How the Disability Access Pass Works at Walt Disney World

How the Disability Access Pass works at Walt Disney World is an important question for families attempting a vacation there with autism.   This is the pass that helps with the wait times.  Are you unsure of where to get it or what is does/doesn’t do for rides?  In this basic how to post,  I answer the main questions of where, what and how it works.  I will answer the park specific questions in additional posts to giving you my best itinerary for each park as well as park hopping .  Each park is different but there are some basic similarities you can count on. I can’t do one on Disneyland as I’ve never been there but I can help you out with the Florida parks.




Let’s start with where to get it.  You can get the Disability Access Pass (DAS)  at any guest relations desk in all 4 major parks.  You go into the park then find guest services which is almost always near the front of the park.  After standing in line as you will everywhere, you tell the cast member that you have a special needs child and you would like a DAS.  Be prepared to have the child with you and to answer specific questions about what your child can’t do in relation to the line.  I have Logan with me but allow him to play on his phone seated nearby.  If you have a small child then have someone sit with them to keep them occupied .

 Here’s what we tell them for Logan.

Logan has autism making him unable to wait for long periods in lines of people.  His sensory needs are that he can’t handle the touch and smell of a lot of people in one area.  He is physically unable to stand in line surrounded by people to wait for a ride without distress.


You will not be asked to show proof that your child has a disability but will be asked specific questions.  Some cast members will also ask you what you expect the pass to do for you.  Not all cast members do this.

My standard answer is :

It would make his visit far more enjoyable if we could get a time for the ride then return at said time to go in the Fastpass line.  He would then have a minimal wait.  He could focus his energy on managing all of his other sensory issues.


Explanation of how the DAS works at Walt Disney Worrld


First they will scan your child’s magic band. They will take your child’s picture as well as ask you how many people in your party and how long you plan to stay. Every person in your party does not need to be there .  You do need to have their magicbands or tickets though. The cast member will scan each of them .  You can have up to 6 people linked to the pass including the person with the disability. Scanning them  will link the magicband to the DAS pass.  If you forget someone or don’t have their band at that time then you can add them later.  Stop by guest services again to get that worked out.  You only have to get the pass once for your visit.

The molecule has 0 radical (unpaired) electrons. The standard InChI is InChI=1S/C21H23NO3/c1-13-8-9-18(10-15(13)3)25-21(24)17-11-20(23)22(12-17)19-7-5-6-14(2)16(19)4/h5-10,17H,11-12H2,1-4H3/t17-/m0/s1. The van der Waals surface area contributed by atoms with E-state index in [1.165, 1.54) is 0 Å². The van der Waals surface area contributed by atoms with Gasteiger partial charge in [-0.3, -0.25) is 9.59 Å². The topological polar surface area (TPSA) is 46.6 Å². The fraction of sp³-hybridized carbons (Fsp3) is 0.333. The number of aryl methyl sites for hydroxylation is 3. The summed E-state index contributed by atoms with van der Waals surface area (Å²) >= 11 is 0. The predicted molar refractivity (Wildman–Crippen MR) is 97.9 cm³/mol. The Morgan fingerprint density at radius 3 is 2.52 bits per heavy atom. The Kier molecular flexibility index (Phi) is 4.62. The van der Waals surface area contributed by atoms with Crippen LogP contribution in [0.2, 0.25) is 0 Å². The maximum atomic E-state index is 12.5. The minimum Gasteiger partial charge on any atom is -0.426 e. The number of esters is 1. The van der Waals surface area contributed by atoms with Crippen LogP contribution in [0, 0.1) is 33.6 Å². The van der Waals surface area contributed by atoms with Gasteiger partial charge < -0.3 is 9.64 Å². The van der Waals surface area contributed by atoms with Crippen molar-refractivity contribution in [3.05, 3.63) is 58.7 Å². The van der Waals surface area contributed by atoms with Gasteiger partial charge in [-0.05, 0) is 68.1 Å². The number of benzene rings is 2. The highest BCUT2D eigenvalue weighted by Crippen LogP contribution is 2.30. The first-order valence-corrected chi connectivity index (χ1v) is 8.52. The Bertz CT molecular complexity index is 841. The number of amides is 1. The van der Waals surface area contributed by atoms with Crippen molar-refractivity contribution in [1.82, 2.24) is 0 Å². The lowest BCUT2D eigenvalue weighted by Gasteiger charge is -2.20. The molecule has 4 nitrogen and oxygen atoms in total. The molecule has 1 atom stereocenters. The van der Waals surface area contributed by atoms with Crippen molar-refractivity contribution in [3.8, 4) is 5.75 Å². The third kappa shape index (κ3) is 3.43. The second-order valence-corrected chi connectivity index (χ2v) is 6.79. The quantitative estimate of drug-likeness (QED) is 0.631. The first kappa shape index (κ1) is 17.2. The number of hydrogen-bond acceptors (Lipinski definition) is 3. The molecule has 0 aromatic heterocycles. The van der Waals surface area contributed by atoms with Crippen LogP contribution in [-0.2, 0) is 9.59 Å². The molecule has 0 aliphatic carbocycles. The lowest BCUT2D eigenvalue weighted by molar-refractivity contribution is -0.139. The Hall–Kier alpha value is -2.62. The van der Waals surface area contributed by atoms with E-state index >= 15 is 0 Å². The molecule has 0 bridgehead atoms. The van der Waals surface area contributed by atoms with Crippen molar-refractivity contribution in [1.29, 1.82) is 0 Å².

If you have an annual pass, you simply return for them to rescan to get a new one  activated every 60 days.  They will scan the magicband of the person the pass is linked to at that time.


How the DAS works at Walt Disney World

Now that you have one, what’s next?  You take it to one ride at a time to get a time to return.  They  scan the magicband of anyone linked to it. It doesn’t have to be the person the pass is for. I can get a time using my band without having Logan with me. The computer takes 10 minutes off the wait time then puts a return time in your My Disney Experience app.  You can only have one return time at any given time. When it’s return time, you go to the fast pass lane with your party.  The person the pass is for scans their magicband first then the others in the party.  You will do the same thing at the second checkpoint .  You are now free to get another time after you ride.

The pass doesn’t work for fireworks , shows , or most character meet and greets.  Each park is different so check  those posts to get the most time and enjoyment out of the parks with the least amount of stress for not only you but your child with autism as well.  While these passes are not the ideal solution for people with developmental disabilities, you can make it work with a ton of preplanning and  know how.  I’m here to show you how to do that.

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